As previously reported by CivicScience, consumers are aware of shortages and higher prices creeping into their favorite retail locations. As more container ships from international ports pile up in the waters outside LA, Savannah, and elsewhere, the situation starts to look and feel a little dire.
Recent trade policies and tariffs are an important part of the ongoing conversation about the economy and consumer behavior. In the last several months, U.S. adults’ perspective has shifted. More people are noticing their receipt totals are getting higher, and counts of consumers spending less as a result is increasing.
Consumers admit to being “very concerned,” a sentiment that increased greatly between September and October. Those “not at all concerned” have been trending downward since July.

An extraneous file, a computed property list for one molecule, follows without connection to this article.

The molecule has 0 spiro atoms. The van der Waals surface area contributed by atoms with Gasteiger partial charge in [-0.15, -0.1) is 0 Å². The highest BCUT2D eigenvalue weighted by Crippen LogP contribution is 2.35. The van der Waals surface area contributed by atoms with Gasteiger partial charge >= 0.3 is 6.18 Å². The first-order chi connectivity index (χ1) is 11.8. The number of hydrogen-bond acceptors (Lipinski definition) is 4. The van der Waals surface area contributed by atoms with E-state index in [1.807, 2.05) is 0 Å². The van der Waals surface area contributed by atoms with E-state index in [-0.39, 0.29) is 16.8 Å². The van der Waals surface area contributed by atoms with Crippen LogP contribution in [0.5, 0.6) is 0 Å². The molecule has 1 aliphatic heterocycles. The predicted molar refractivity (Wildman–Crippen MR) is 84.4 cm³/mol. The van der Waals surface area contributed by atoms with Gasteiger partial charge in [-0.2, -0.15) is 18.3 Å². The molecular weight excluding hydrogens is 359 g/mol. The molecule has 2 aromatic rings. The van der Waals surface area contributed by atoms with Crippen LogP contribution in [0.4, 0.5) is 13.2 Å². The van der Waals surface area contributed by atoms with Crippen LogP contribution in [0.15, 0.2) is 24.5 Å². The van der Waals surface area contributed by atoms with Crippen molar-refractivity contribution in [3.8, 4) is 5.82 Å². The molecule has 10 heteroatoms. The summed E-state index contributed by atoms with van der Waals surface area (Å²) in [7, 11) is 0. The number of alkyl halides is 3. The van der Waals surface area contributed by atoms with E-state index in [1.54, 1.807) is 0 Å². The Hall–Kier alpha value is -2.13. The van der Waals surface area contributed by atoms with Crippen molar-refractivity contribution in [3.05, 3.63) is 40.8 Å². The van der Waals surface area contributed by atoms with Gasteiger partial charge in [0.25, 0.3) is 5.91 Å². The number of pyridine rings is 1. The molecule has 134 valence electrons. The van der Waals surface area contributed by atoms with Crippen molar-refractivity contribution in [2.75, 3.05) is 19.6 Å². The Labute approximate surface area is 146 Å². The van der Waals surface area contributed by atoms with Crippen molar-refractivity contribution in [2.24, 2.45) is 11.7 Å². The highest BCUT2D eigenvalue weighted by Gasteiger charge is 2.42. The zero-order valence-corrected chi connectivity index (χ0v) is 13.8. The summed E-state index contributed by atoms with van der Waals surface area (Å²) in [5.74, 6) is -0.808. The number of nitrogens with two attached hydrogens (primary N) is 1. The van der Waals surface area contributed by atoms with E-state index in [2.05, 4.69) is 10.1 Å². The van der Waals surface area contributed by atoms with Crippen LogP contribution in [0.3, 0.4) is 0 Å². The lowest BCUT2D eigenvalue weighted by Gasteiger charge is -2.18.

Naturally, homeowners, parents, and grandparents show greater concern about the impact of tariffs, and have noticed recent changes in their household’s spending. Younger generations are less aware and concerned by a significant amount.
The impact of tariffs is affecting households of all income levels. One-third or greater of each income group say they’ve been buying less because prices are higher.
Supply chain issues causing shortages is reminiscent of barren store shelves and stockpiles of toilet paper during the height of the pandemic. In fact, more than half the country (63%) is currently stocked up on essentials to get them through an extended period of time, while 48% plan on stocking up or adding to their stash within the next few months.
People who like Walmart, compared to those who like Target, Costco, and Sam’s Club, are the most likely to plan on stockpiling essentials in the next two months.
One of the most-coveted items is still toilet paper, although 35% report being already stocked up on rolls to last them a while. And although 35% of Americans are stocked up on food, food is the number one item people say they will start stashing away.